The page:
When you are chidden for a Fault; as you go out of the Room, and down Stairs, mutter Ioud enough to be plainly heard : This will make him believe you are innocent.

Whoever cometh to visit your Master or Lady when they are abroad, never burthen your Memory with the Person's Name; for indeed

you have too many other Things to remember : Besides, it is a Porter's Business, and your Master's Fault that he doth not keep one. And who can remember Names ? And you will certainly mistake them, for you can neither write nor read.

If it be possible, never tell a Lye to your Master or Lady, unless you have some Hopes that they cannot find it out in less than half an Hour, When a Servant is turned off, all his Faults must be told, although most of them were never known by his Master or Lady } and all Mischiefs done by others, charge to him. [Instance them. And when they ask any.

-of you, Why you never acquainted them before The Answer is, Sir, or Madam,

really really I was afraid it would make you angry and, besides, perhaps you might think it was Malice in me. Where there are little Masters and Miffes in a House, they are usually great Impediments to the Diversions of the Servants, the only Remedy is to bribe them with Goody Goodyes, that they may not tell Tales to Papa and Mamma.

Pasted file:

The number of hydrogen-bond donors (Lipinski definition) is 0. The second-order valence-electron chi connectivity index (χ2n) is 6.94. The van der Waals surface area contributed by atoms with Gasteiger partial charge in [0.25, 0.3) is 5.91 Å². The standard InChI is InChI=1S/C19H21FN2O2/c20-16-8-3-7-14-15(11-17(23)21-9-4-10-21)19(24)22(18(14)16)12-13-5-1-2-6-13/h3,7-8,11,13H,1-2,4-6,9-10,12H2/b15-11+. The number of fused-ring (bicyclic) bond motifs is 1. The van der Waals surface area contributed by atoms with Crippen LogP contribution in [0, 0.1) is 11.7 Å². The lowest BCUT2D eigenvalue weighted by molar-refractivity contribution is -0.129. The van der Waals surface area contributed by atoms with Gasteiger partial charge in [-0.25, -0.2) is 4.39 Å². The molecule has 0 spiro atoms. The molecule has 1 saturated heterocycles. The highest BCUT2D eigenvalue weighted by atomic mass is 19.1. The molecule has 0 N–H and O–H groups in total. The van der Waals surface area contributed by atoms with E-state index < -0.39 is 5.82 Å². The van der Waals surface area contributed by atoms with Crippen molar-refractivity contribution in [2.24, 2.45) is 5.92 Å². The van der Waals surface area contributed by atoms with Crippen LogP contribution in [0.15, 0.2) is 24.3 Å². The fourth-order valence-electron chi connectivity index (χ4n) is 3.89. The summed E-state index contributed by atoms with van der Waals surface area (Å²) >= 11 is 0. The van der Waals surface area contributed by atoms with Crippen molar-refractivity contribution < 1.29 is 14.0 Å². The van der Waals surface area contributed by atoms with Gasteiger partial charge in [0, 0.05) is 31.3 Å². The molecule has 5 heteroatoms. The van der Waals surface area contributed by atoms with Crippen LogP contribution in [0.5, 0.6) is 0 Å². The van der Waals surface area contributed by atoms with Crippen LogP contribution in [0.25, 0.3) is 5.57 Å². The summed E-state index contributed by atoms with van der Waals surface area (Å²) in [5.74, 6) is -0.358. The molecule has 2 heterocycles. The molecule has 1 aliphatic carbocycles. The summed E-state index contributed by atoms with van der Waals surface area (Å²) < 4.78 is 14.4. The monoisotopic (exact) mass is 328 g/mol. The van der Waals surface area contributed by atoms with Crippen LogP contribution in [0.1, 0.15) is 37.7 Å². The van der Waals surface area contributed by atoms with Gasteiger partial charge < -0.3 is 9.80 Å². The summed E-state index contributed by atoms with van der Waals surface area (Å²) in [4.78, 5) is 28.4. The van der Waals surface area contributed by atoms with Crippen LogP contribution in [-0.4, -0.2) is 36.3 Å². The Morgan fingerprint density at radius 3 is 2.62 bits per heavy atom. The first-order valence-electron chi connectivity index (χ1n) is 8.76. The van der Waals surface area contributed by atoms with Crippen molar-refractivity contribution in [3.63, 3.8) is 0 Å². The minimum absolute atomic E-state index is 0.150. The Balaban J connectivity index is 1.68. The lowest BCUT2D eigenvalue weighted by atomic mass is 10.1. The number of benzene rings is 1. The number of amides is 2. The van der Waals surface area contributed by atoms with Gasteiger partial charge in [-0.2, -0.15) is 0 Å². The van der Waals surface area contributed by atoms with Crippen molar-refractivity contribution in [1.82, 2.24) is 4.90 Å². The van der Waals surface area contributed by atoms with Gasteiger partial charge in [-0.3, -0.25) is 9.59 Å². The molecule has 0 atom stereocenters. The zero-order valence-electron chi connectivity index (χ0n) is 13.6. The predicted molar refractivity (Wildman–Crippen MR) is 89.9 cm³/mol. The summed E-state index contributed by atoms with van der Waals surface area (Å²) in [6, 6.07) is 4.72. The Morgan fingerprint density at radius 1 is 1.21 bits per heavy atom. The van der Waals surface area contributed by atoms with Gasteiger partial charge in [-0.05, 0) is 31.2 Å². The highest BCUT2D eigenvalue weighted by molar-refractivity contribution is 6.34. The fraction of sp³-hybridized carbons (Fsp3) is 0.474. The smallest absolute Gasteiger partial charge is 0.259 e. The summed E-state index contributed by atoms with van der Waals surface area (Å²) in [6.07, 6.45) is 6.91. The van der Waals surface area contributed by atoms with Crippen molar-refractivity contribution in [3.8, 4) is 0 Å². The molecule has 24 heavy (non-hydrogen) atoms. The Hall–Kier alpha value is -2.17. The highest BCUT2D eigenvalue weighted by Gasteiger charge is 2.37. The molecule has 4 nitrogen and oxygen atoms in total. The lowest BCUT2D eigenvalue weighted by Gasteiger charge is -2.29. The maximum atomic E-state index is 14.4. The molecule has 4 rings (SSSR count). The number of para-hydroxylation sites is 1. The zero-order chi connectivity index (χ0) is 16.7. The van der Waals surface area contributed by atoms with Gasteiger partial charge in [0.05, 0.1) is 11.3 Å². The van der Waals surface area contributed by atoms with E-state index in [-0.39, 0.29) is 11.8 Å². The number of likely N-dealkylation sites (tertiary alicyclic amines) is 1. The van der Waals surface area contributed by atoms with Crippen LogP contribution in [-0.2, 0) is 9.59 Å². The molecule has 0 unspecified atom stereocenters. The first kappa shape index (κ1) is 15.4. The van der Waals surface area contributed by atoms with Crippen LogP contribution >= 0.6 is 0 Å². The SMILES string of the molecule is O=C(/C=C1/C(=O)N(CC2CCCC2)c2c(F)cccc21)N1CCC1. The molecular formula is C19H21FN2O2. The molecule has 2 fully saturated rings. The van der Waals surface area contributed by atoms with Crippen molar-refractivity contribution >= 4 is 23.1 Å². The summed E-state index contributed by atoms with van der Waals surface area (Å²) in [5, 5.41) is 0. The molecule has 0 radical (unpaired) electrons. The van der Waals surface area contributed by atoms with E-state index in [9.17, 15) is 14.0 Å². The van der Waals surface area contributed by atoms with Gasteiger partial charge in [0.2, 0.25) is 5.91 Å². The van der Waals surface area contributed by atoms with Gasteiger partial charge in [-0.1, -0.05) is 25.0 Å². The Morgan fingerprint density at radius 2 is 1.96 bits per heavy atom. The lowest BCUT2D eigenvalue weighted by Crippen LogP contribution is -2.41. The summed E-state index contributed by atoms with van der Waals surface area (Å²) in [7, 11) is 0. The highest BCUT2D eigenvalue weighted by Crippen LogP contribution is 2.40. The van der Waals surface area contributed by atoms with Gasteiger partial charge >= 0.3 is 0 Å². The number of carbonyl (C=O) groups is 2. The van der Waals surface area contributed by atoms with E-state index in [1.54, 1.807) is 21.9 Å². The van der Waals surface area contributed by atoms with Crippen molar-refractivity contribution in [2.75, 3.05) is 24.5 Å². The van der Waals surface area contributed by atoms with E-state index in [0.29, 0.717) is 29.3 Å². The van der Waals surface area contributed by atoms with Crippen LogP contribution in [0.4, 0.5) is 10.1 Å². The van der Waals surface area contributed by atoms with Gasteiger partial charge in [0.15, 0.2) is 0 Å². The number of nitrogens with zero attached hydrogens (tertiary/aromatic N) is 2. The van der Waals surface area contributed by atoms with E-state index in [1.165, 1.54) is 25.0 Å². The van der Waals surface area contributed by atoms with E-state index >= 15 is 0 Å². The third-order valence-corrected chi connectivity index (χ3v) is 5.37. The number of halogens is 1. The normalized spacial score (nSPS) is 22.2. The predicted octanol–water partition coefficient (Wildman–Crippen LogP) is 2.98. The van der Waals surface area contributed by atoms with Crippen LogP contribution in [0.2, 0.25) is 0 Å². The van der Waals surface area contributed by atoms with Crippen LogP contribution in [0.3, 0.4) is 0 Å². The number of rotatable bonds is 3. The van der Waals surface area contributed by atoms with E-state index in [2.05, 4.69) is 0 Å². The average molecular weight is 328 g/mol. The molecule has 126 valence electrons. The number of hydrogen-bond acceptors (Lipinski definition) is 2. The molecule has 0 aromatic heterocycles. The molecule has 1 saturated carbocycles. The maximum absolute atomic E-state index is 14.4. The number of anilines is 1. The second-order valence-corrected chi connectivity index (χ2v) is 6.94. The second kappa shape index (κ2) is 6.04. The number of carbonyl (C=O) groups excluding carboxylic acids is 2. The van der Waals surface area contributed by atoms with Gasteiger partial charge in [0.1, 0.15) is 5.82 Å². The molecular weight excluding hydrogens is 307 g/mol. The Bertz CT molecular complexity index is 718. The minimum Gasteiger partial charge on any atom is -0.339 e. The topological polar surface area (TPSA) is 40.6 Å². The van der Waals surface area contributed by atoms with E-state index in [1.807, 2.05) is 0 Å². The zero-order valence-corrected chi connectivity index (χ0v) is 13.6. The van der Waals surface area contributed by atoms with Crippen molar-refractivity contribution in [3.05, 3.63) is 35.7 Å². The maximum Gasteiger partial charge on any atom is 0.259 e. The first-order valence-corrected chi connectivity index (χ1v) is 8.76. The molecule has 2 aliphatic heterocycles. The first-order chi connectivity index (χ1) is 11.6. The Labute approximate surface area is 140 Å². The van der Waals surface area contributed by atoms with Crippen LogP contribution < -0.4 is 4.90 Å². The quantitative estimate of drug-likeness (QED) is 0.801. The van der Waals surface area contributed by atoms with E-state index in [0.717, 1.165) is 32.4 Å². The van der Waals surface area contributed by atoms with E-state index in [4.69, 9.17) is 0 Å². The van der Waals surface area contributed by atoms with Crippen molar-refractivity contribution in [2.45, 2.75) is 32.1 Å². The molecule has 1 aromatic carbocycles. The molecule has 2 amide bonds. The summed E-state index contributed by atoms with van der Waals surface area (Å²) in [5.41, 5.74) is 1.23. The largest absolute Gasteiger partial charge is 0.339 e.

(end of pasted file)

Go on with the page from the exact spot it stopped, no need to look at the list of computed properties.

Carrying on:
If you are sent with ready Money to buy any thing at a Shop, and happen at that Time to be out of Pocket, (which is very usual) fink the Money, and take up the Goods on your Master's Account. This is for the Honour of your Master and yourself ; for he became ą Man of Credit on your Recommendation.

When your Lady sendeth for you up to her Chamber, to give you any Orders, be sure to stand at the Door, and keep it open, fidling with the Lock all the while she is talking to you ; and keep the Button in your Hand, for fear

you should forget to shut the Door after you.

If your Master or Lady happen once in their Lives to accuse you wrongfully, you are a happy Servant; for you have nothing more to do, than for every Fault you commit while you are in their Service, to put them in Mind of that false Accusation, and protest yourself equally innocent in the prefent Case. : When


have a Mind to leave your Mafter, and are too bashful to break the Matter, for fear of offending him, your bek Way is to